Other games similar to bingo means any game played in the same 
location as bingo (as defined in 25 U.S.C. 2703(7) (A) (i)) that 
constitutes a variant on the game of bingo, provided that such game 
requires players to compete against each other for a common prize or 
prizes.
    3. Add a new part 546 to read as follows:

PART 546--CLASSIFICATION STANDARDS FOR BINGO, LOTTO, OTHER GAMES 
SIMILAR TO BINGO, PULL-TABS AND INSTANT BINGO AS CLASS II GAMING 
WHEN PLAYED THROUGH AN ELECTRONIC MEDIUM USING ELECTRONIC, 
COMPUTER, OR OTHER TECHNOLOGIC AIDS

Sec.
546.1 What is the purpose of this part?
546.2 What is the scope of this part?
546.3 What are the definitions for this part?
546.4 What are the criteria for meeting the first statutory 
requirement that the game of bingo, lotto, or other games similar to 
bingo be played for prizes, including monetary prizes, with cards 
bearing numbers or other designations?
546.5 What are the criteria for meeting the second statutory 
requirement that bingo, lotto, or other games similar to bingo be 
games in which the holder of the card covers such numbers or other 
designations when objects similarly numbered or designated are drawn 
or electronically determined?
546.6 What are the criteria for meeting the third statutory 
requirement that bingo, lotto, or other games similar to bingo be 
won by the first person covering a previously designated arrangement 
of numbers or designations on such cards?
546.7 What are the criteria for meeting the statutory requirement 
that Class II pull-tabs or instant bingo not be electronic or 
electromechanical facsimiles?
546.8 What is the process for approval, introduction, and 
verification of electronic, computer, or other technologic aids 
under the classification standards established by this part?
546.9 What are the steps for a compliance program administered by a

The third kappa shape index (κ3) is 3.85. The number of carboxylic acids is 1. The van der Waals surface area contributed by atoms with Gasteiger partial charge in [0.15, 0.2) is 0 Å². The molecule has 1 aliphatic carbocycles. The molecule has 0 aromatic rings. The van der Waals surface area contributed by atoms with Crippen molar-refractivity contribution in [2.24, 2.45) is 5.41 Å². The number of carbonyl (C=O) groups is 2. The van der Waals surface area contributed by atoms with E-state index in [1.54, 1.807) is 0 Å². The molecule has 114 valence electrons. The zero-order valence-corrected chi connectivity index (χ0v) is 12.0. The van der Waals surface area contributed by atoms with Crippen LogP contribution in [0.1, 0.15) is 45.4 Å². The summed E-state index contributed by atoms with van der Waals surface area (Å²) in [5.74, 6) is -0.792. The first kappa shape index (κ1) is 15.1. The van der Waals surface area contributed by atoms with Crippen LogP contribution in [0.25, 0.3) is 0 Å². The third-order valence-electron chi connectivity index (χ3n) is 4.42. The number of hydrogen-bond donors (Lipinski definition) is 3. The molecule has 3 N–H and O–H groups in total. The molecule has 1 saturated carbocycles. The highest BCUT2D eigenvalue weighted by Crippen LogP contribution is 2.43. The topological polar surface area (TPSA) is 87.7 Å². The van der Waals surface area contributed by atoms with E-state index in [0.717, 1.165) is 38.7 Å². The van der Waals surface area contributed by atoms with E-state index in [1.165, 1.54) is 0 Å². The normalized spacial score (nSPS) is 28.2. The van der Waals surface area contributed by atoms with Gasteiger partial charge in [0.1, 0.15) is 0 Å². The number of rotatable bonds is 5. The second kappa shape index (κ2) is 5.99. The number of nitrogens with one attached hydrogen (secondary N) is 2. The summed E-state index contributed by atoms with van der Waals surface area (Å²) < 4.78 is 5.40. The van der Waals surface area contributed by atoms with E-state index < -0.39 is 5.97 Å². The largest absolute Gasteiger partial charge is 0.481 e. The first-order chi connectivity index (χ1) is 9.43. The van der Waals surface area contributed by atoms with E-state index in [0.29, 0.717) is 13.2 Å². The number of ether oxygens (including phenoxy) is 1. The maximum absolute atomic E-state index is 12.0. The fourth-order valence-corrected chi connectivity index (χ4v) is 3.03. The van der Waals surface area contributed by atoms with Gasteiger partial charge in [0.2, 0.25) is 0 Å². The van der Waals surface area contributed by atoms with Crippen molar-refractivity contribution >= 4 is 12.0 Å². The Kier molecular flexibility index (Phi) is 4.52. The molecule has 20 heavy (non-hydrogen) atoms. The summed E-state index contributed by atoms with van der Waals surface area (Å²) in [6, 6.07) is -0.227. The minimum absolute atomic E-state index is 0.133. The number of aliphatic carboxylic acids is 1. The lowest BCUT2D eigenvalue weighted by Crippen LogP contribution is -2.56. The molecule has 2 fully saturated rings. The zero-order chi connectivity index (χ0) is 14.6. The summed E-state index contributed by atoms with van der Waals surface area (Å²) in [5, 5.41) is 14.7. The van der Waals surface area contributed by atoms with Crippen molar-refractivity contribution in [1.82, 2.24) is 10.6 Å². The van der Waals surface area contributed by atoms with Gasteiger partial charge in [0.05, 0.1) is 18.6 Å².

tribal gaming regulatory authority to ensure that electronic, 
computer, or other technologic aids in play in tribal gaming 
facilities meet the Class II certification requirements?
546.10 When must a tribe comply with this part?

[[Page 60490]]

546.11 What is the effect on this part if a section is declared 
invalid?

     Authority: 25 U.S.C. 2701 et seq.


Sec.  546.1  What is the purpose of this part?

    This part clarifies the terms Congress used to define Class II 
gaming under the Indian Gaming Regulatory Act, 25 U.S.C. 2701, et seq. 
(``IGRA'' or ``Act''). Specifically, this part explains the criteria 
for determining whether a game of bingo or lotto, another game similar 
to bingo, or a game of pull-tabs or instant bingo, meets the statutory 
requirements when these games are played primarily through an 
electronic, computer or other technologic aid. This part also 
establishes a process for establishing Class II certification of 
electronic, computer, or other technologic aids and the games they 
facilitate. These standards for classification are intended to ensure 
that Class II gaming using electronic, computer, or other technologic 
aids can be distinguished from Class III electronic or 
electromechanical facsimiles. If the technologic aid meets the 
requirements of this part, then the fundamental characteristics of the 
game have not been incorporated and the aid is not an electronic or 
electromechanical facsimile.


Sec.  546.2  What is the scope of this part?

    This part is intended to address only games played solely with 
electronic, computer, or other technologic aids as defined in part 
502.7 of this chapter.


Sec.  546.3  What are the definitions for this part?

    (a) What is a game of bingo or other game similar to bingo? A game 
of the game of chance commonly known as bingo or another game similar 
to bingo consists of the random draw or electronic determination and 
release or announcement of numbers or other designations necessary to 
form the pre-designated game-winning pattern on a card held by the 
winning player and the participation of competing players to cover 
(daub) the numbers or other designations which appear on their card(s) 
when the selected numbers or other designations are released for play. 
A game ends when a participating player(s) claims the win after 
obtaining and covering (daubing) the pre-designated game-winning 
pattern and consolation prizes, if any, are awarded in the game.
    (b) What is lotto? The term lotto means a game of chance played in 
the same manner as the game of chance commonly known as bingo.
    (c) What is a bonus prize in the game commonly known as bingo or 
other game similar to bingo? A bonus prize is a prize awarded in a game 
in addition to the game-winning prize. The prize may be based on 
different pre-designated and pre-announced patterns from the game-
winning pattern, may be based on achieving a winning pattern in a 
specified quantity of numbers or designations drawn or electronically 
determined and released, or a combination of these conditions. A bonus